“The image of Bianca Jagger astride a white horse –– razor-sharp cheekbones and off-the-shoulder neckline daring you to question her authority –– inside a packed Studio 54 is seared into the cultural consciousness. Whether she rode the horse into the club or whether she simply mounted it for a photo-op is irrelevant, as are many of the glamorous things for which she is best known. Warhol parties and Rolling Stones affiliations aside, the Nicaraguan Blanca Pérez-Mora Macías has made an even bigger (if less flashy) impact on the world stage as a longtime human rights advocate.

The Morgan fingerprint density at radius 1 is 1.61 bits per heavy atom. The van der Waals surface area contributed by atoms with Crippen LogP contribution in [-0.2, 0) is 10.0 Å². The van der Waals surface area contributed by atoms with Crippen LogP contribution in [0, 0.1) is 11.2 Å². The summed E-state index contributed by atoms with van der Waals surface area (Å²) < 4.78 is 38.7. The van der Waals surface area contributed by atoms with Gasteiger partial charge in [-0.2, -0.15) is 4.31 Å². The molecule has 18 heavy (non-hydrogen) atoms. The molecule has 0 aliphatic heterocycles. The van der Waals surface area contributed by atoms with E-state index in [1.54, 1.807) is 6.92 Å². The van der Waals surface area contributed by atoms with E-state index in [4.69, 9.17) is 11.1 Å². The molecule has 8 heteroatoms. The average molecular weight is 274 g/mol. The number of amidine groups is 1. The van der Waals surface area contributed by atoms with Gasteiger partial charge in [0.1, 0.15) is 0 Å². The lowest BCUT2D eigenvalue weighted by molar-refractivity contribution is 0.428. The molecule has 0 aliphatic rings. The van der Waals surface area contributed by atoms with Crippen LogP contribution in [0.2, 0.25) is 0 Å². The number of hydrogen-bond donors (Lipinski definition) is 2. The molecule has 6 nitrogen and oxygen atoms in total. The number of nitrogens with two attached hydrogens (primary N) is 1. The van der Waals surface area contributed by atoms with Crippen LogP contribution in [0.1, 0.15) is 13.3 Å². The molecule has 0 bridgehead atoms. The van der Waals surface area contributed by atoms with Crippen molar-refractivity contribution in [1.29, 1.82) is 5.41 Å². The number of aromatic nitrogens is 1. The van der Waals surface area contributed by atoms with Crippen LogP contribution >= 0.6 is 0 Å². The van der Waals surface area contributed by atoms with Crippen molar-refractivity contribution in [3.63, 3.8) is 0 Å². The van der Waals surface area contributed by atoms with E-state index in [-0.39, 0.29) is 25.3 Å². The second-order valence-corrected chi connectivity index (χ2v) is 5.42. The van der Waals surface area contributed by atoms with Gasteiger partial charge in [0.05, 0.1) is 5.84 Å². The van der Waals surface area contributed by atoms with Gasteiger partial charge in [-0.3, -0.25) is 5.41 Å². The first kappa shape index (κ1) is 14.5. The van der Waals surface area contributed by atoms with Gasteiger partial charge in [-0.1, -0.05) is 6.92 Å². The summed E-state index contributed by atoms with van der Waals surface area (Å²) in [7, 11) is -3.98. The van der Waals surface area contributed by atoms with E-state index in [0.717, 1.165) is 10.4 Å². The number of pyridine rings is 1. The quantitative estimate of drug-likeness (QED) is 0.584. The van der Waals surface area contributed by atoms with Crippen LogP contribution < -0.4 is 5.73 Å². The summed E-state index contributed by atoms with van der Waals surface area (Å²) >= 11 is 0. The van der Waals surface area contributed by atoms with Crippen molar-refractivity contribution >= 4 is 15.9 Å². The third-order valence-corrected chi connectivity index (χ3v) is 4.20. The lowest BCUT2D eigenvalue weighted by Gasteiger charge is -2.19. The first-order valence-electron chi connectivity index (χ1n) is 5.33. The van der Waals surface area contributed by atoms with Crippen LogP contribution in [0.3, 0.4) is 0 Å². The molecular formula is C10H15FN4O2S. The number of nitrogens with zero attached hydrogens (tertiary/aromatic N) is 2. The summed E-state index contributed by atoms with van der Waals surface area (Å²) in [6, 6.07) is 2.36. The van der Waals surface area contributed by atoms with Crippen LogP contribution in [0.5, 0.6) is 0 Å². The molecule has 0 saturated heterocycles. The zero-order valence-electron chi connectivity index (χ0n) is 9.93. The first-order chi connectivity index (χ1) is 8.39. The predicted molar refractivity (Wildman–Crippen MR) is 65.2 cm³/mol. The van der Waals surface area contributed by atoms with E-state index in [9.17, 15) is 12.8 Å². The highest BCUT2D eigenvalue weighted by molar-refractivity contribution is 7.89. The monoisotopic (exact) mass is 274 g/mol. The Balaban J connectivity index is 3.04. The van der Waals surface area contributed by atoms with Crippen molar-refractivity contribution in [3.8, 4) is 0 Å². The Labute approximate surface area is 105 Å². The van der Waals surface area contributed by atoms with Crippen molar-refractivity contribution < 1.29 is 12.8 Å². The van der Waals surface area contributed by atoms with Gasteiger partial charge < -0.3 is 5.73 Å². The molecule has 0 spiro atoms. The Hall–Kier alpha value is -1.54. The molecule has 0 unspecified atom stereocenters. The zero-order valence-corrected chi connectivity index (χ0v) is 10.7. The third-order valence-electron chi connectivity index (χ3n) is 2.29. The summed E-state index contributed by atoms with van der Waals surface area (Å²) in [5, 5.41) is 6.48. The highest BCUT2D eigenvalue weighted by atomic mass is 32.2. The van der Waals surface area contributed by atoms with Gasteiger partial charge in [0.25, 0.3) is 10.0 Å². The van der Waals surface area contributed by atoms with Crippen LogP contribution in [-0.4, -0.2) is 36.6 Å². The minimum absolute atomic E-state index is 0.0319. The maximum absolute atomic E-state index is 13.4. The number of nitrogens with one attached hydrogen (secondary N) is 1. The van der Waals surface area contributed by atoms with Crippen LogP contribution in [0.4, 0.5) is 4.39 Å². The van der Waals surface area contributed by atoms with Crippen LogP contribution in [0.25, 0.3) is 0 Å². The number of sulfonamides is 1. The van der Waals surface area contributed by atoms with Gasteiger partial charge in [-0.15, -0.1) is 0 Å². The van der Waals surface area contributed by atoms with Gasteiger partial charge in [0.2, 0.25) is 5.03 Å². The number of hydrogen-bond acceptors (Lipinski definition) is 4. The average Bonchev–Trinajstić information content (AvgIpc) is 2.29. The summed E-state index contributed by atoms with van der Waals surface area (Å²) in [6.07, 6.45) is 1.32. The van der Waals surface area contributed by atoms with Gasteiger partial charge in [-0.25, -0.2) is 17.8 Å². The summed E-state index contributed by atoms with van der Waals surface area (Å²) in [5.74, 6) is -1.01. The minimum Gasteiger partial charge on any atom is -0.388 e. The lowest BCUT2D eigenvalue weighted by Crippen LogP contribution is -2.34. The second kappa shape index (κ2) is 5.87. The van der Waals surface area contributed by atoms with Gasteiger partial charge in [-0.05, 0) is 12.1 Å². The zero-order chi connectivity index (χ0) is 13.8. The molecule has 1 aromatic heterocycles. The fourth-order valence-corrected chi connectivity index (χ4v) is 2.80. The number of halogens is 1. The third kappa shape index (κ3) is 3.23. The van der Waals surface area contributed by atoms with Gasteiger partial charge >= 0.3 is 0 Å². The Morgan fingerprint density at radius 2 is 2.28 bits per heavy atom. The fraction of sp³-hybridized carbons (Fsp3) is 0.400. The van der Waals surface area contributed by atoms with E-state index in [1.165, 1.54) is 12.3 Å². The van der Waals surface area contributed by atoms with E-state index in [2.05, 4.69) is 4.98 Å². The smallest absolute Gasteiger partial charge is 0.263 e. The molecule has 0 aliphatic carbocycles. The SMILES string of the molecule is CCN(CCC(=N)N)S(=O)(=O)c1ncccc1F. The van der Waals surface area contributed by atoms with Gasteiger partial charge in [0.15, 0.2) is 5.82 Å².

Raised by a struggling single mother under the country’s Somoza dictatorship, Jagger parlayed her Paris Institute of Political Studies scholarship and glamorous social capital into a multifaceted career of intersectional activism. She has chased after Honduran death squads, opposed U.S. intervention in Central America, championed women’s rights and education, campaigned for more sustainable environmental practices and proposed abolishing death penalties around the world. It hasn’t been just issue-of-the-week dilettantism, either, and if it sounds like a lot, well, it is. But 50 years of goodwill later, she has the humanitarian awards (and inimitable style) to prove it.” ― Juan A. Ramirez, writer and critic
Maria Irene Fornes